I love all of the poetry, particularly Kimberly Escamilla's work, but I love the very simple piece by Dee Thompson called "My Daughter Sings." It's fragile and starts small and low and quiet and swells with joy by the end. Provides hope and joy and helps shift the book into different topics.

And of course as I have said before, I love the invitation to write. I am very proud of the prompts at the end. Liz and I want everyone in the disability community to tell their stories, to write their life. As a qualitative researcher and narrative nonfiction creative writer, I believe that story is critical in relating experiences and exploring and advocating.

LW: Iím going to pull the parentís prerogative, I canít pick a favorite, because in this case, itís true. We read these pieces dozens of times during the selection, organization, copy editing, and proofreading phases of the project. The pieces had me pulling tissues out of the box or heard me laughing out loud. During the fall, my daughter would arrive home from the bus and ask if I was reading that mom book again. (She was very supportive during the project, but I think she found the puffy eyes disconcertingÖ) I know whatís coming in an essay or poem, and still, it punches me in the gut because each piece is complex, so honest. And, Iím not even in the target audience. My child does not have a disability that influences how I parent and experience family. Iím on the periphery here, yet, Iíve learned so much not only about parenting, but also about how I want to engage with families I know who have a child (or children) with special needs. This book is an education for everyone. I think a hallmark of an engaging anthology like this one is readers can return to pieces and be stunned every time. Each read teaches us something different, and we walk away satisfied, with new perspectives, inspired to take part in the conversation.

WG: Lyn, you mentioned the prompts at the end of the book. Have you worked with those personally in writing groups or workshops? How did they work?

LJ: Regarding the prompts… Yes, I have personally written and worked with all of prompts. As the Co-Creator and Director of the Memoir Project at the Indiana Writers Center, I have created curriculum and tasks for about 20 different community agencies or groups. We work with many of these groups more than once so I have had to develop prompts that are specific to their memoir writing needs and that allow them to develop their writing over time.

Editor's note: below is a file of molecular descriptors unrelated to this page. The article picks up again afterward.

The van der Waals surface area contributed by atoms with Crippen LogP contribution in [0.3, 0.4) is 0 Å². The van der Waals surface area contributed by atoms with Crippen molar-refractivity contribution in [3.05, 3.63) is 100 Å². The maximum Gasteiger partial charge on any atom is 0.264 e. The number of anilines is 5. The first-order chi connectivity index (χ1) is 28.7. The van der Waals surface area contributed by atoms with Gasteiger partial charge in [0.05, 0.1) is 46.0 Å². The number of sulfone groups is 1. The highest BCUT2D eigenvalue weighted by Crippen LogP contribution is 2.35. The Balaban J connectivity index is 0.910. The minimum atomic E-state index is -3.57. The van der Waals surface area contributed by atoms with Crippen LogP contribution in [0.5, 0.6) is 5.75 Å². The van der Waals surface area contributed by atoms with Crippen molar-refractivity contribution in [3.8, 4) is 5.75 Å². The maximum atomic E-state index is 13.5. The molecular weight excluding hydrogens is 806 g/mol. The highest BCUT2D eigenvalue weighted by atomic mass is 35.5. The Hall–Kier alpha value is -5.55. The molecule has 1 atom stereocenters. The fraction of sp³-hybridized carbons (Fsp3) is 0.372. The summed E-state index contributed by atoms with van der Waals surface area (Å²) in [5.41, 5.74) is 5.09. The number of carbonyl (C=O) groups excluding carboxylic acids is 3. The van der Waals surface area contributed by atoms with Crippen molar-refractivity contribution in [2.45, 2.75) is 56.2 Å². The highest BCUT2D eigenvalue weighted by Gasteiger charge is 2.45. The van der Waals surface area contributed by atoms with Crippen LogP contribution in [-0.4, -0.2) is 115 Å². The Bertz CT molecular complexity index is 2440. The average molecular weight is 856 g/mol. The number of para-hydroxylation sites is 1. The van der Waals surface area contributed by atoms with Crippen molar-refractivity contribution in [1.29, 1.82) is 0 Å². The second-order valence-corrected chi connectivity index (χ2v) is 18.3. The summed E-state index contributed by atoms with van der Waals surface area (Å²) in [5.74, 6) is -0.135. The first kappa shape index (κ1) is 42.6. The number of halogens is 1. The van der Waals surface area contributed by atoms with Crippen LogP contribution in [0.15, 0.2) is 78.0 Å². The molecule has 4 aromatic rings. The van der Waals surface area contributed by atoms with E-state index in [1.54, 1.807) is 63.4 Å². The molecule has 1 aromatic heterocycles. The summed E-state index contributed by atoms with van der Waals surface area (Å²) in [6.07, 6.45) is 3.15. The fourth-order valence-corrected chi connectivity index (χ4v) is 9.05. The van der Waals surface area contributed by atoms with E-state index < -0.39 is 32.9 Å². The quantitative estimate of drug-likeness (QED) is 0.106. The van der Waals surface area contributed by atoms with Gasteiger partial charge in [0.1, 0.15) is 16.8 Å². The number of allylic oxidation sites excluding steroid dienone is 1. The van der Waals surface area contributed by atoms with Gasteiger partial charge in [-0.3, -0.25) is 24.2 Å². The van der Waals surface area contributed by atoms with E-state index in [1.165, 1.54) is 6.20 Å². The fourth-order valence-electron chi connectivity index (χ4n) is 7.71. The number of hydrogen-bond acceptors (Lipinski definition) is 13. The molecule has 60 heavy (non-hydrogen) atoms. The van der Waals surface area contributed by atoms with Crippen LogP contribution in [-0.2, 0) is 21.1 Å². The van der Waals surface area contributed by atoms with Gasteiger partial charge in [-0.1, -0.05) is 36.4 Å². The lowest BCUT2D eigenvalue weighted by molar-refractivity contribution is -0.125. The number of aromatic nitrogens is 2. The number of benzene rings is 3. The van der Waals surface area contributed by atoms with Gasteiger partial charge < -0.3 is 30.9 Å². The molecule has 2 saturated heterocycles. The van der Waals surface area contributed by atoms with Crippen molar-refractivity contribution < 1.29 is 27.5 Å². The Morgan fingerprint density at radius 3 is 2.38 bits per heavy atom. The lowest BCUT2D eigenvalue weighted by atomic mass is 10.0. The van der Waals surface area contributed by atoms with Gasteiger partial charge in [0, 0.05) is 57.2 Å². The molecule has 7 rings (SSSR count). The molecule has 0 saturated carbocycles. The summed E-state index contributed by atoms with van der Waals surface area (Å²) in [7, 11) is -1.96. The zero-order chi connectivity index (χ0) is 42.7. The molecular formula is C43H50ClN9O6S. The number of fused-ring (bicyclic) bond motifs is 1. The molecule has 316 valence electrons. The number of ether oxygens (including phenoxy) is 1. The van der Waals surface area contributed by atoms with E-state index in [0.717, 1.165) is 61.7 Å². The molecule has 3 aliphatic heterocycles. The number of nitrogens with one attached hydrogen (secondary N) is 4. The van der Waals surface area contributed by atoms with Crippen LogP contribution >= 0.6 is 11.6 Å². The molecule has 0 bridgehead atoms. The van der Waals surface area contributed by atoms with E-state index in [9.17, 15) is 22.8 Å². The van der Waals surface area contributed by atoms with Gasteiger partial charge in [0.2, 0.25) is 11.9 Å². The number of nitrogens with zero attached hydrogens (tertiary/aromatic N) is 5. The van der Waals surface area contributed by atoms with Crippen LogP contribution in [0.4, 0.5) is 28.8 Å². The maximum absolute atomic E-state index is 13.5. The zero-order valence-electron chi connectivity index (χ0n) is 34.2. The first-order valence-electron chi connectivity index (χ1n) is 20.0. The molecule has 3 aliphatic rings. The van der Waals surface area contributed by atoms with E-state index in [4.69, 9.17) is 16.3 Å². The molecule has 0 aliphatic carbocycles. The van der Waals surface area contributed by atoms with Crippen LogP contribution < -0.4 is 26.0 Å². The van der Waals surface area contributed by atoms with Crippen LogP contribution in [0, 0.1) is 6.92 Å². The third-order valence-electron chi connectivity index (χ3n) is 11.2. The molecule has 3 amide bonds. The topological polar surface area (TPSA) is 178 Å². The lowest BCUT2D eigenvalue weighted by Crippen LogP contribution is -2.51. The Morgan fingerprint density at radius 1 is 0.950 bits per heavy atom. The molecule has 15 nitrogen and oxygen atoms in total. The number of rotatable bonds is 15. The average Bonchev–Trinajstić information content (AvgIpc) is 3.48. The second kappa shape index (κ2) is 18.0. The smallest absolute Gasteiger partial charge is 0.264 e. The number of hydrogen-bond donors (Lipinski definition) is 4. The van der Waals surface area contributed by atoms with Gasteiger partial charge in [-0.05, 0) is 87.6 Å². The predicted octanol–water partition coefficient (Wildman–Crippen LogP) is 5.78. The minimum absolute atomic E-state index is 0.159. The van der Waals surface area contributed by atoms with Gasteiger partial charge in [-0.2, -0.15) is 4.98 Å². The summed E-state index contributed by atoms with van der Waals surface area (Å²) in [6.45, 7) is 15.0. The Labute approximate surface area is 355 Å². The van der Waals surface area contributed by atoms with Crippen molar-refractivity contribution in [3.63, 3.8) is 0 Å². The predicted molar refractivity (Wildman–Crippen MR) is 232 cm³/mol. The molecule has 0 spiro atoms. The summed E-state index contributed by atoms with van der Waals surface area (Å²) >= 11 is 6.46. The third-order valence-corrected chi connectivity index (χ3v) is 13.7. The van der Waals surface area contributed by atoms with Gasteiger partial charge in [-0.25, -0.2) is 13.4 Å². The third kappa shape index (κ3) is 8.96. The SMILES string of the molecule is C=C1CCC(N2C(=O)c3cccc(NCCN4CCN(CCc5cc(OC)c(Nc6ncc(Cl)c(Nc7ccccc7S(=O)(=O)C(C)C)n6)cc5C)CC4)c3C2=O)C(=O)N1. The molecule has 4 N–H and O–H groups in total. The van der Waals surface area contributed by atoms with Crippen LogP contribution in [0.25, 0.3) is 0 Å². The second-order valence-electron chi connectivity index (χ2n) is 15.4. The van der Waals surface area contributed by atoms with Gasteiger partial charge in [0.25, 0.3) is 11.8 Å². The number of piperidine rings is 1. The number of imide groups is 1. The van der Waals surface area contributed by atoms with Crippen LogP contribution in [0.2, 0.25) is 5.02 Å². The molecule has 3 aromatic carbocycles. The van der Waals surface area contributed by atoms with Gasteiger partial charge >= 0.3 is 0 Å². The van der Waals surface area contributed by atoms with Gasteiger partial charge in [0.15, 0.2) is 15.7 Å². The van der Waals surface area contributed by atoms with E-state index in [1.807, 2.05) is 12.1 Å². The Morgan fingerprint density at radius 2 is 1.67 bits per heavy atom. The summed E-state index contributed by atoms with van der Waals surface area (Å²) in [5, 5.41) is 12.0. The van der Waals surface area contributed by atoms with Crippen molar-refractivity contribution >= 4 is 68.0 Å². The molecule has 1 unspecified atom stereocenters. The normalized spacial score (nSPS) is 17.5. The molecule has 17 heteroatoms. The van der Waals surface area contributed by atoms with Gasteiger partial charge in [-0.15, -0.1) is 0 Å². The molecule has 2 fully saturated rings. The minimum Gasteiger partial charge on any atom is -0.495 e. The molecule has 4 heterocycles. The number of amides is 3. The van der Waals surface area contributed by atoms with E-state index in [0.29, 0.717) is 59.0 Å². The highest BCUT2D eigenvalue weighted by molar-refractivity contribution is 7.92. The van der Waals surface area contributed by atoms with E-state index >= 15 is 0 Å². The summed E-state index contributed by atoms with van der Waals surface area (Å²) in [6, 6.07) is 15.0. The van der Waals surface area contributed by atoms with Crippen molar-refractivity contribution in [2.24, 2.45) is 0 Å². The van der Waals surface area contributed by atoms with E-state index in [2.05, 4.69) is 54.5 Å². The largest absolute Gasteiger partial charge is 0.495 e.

For example, I am approaching m 9th year with the Indianapolis Special Needs Moms Writing group and my 4th summer with at-risk children so I am constantly gathering and creating ideas for writing prompts as I avoid repeating those topics.

The prompts that refer back to the pieces in the text are new and were developed as a team with Liz, our student intern, Michael, and myself. Liz took the prompts I had written or we had written and then titled and organized them beautifully into the sections you see such as "Warm Up," "Digging Deep," and "Starting Conversations."

Again, since we can't stand in front of these potential writers over multiple sessions and lead them through, we needed a way to reflect that these prompts can be used as a way to write to heal or craft something publishable.

I have a "hot list" or "tried and true" memoir writing prompts that work well and certainly many of those made it into this list.

WG: What has been the reaction to the anthology so far? What plans do you have for it? Will there be readings? Where would interested readers be able to get a copy of the book?

LJ: The response has been wonderful. Initial reactions were that people loved the cover and title which we worked very hard with our technical editor, Mark Latta to create. We released small excerpts of a few selections early on for our Facebook page and on our blog site to create anticipation. Liz can address that more–she is amazing with that stuff!

We had a book release event in November of 2013. It was well-attended, and three of the mothers who contributed came to read their works along with Liz and I. Other families in the disability community as well as local writers attended. As we read, there were tears, from moms, dads, and grandparents. It was very special for us to see that work finally elicit such an emotional response.

Immediately after the release, we had several positive reviews posted on Amazon and Barnes and Noble. The book is popping up on other social media sites and web pages as well. I believe (and I will check the numbers), we have sold over 500 units since November.

We had a second reading at a local, independent book store in December, the 28th, which is not an ideal time but we had a small group and another and a different contributing mom writer came to read with me.

I have a reading scheduled in Harrisburg, Pennsylvania in early April and a reading scheduled in late April in Chicago. And, Liz has had some so again, she can talk about hers. If we didn't have full time jobs and families, we could easily do more. The disability and writing community locally wants more. I have had several individuals and organizations ask locally in the Indy area, but it's just a scheduling issue. So, we can both do much more this summer and will.